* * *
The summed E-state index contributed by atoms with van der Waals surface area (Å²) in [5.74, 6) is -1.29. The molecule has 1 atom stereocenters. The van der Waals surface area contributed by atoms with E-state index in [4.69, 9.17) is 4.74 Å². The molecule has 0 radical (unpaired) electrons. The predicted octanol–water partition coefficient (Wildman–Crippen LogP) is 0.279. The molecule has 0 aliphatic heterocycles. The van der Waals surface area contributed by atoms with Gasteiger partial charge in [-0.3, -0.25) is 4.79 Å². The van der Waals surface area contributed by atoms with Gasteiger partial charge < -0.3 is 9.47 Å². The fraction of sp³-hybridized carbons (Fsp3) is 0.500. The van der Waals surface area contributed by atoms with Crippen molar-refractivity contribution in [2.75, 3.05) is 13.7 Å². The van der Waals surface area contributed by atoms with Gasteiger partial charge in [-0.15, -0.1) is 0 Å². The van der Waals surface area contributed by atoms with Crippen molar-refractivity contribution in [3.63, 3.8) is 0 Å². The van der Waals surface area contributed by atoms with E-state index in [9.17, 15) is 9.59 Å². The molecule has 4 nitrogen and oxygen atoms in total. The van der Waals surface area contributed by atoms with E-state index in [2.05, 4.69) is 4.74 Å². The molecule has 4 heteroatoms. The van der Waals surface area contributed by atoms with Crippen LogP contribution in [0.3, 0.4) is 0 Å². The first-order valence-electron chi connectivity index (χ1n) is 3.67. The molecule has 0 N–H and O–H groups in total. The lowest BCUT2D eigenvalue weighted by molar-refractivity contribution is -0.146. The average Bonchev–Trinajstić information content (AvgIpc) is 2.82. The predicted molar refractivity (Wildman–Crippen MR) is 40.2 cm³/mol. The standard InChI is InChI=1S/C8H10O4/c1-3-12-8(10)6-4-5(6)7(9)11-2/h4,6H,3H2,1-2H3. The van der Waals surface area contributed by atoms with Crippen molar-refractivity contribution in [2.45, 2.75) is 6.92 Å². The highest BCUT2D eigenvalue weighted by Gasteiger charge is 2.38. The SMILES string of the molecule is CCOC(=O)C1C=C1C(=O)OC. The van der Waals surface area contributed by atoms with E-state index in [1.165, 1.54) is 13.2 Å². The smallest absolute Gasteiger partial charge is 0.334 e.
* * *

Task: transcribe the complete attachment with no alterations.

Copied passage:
The summed E-state index contributed by atoms with van der Waals surface area (Å²) in [5.74, 6) is -1.29. The molecule has 1 atom stereocenters. The van der Waals surface area contributed by atoms with E-state index in [4.69, 9.17) is 4.74 Å². The molecule has 0 radical (unpaired) electrons. The predicted octanol–water partition coefficient (Wildman–Crippen LogP) is 0.279. The molecule has 0 aliphatic heterocycles. The van der Waals surface area contributed by atoms with Gasteiger partial charge in [-0.3, -0.25) is 4.79 Å². The van der Waals surface area contributed by atoms with Gasteiger partial charge < -0.3 is 9.47 Å². The fraction of sp³-hybridized carbons (Fsp3) is 0.500. The van der Waals surface area contributed by atoms with Crippen molar-refractivity contribution in [2.75, 3.05) is 13.7 Å². The van der Waals surface area contributed by atoms with Gasteiger partial charge in [-0.15, -0.1) is 0 Å². The van der Waals surface area contributed by atoms with Crippen molar-refractivity contribution in [3.63, 3.8) is 0 Å². The van der Waals surface area contributed by atoms with E-state index in [9.17, 15) is 9.59 Å². The molecule has 4 nitrogen and oxygen atoms in total. The van der Waals surface area contributed by atoms with E-state index in [2.05, 4.69) is 4.74 Å². The molecule has 4 heteroatoms. The van der Waals surface area contributed by atoms with Crippen LogP contribution in [0.3, 0.4) is 0 Å². The first-order valence-electron chi connectivity index (χ1n) is 3.67. The molecule has 0 N–H and O–H groups in total. The lowest BCUT2D eigenvalue weighted by molar-refractivity contribution is -0.146. The average Bonchev–Trinajstić information content (AvgIpc) is 2.82. The predicted molar refractivity (Wildman–Crippen MR) is 40.2 cm³/mol. The standard InChI is InChI=1S/C8H10O4/c1-3-12-8(10)6-4-5(6)7(9)11-2/h4,6H,3H2,1-2H3. The van der Waals surface area contributed by atoms with Crippen molar-refractivity contribution in [2.45, 2.75) is 6.92 Å². The highest BCUT2D eigenvalue weighted by Gasteiger charge is 2.38. The SMILES string of the molecule is CCOC(=O)C1C=C1C(=O)OC. The van der Waals surface area contributed by atoms with E-state index in [1.165, 1.54) is 13.2 Å². The smallest absolute Gasteiger partial charge is 0.334 e.